Northumberland is England's most nothern county, a magical place filled with ancient castles, golden sand beaches, rolling hills, rugged moorland and friendly little towns and villages. This is a practical guide to 40 of the best walks in the region.
Author: Jon Tait
Release Date: 2018-09-28
The Anglo-Scottish border was a virtual warzone for around 300 years and it created a lawless society that became known as the Border Reivers. The English and Scottish authorities took a huge step towards brokering some sort of peace in the area in 1597 when, following a Treaty signed at Carlisle, 54 men, representing the wildest reiver clans, were demanded as ‘pledges,’ or hostages. The plan was for them to be locked up as a means to prevent - or at least try and dissuade - their clans and families from committing further violent crime. Dick the Devil’s Bairns is their story; the worst of the worst. The book follows the fate of those selected by the respective nations as doing the most damage by raiding, while examining the historic criminal activities carried out by those families, and others, in earning their outlaw reputations and status. The story also explores the criminal gang’s roles within the context of the wider Reiver society and the part played by their ‘Godfathers’ in creating the first Mafia-style organisations - and their eventual downfall. Dick the Devil’s Bairns is historic true crime at its rawest and is written by a sports journalist who hails from the Coquet Valley.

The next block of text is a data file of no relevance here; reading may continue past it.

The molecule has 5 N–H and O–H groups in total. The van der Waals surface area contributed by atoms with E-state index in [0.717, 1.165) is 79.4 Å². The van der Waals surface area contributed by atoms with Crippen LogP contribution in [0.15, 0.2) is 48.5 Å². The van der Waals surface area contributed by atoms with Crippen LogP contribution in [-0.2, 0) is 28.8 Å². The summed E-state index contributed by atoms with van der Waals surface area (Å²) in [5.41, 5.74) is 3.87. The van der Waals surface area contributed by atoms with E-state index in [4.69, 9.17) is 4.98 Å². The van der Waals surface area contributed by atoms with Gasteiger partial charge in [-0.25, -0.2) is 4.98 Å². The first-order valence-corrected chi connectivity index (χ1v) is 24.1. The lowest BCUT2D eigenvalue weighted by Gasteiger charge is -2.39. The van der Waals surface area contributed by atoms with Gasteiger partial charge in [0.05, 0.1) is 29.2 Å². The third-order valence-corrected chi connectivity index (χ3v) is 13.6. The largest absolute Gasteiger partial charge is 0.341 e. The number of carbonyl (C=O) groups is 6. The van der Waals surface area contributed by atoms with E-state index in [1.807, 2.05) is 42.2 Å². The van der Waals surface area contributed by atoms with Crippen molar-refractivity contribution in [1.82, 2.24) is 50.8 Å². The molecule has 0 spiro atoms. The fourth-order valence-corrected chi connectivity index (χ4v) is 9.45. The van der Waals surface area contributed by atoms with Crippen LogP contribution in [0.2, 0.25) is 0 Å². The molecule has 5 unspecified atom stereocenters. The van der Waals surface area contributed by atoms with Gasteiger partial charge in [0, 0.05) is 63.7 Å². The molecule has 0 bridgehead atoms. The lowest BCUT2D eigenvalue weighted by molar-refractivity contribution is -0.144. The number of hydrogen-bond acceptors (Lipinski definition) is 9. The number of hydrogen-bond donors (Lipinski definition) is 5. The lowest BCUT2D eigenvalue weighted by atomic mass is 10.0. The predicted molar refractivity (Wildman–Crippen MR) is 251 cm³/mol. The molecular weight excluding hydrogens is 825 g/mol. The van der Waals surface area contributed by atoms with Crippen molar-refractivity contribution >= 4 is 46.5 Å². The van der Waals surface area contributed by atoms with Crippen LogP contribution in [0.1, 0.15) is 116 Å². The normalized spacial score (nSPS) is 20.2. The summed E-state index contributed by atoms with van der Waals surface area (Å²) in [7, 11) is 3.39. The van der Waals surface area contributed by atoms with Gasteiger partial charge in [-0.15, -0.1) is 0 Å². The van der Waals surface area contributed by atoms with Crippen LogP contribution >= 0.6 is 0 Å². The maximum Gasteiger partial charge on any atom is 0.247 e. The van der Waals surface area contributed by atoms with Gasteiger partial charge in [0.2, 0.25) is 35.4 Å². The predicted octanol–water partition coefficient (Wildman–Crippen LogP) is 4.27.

Andy Armstrong is a borderer from rural Northumberland. His father is a postman with a pigeon ducket. When Andy is six in 1978, England haven't qualified for the World Cup, so he supports Scotland instead. First Plane Home follows Andy as he grows up over four World Cups following the Tartan Army. It's a story of finding identity, of friendships and the legacy of the Border Reivers, Georgie Best and, of course, soccer. The Thatcher years provide a backdrop to the novel, with her presence looming large before she becomes Prime Minister in '78, The Falklands War in '82 and the aftermath of the Miner's strike in '86. First Plane Home is a nostalgic look back at working class culture and the last of the British blue collar manual workers while also examining the nature of the Border itself.
If you presumed that the notorious Anglo-Scottish Border Reivers just faded into history with the Union of the Crowns in 1603, think again. These men of extreme violence, who had spent over two hundred years perfecting the art while indulging in blood feuds and giving words such as blackmail and bereave to the English language, simply disappeared underground. And they haven't been heard of again. Until now.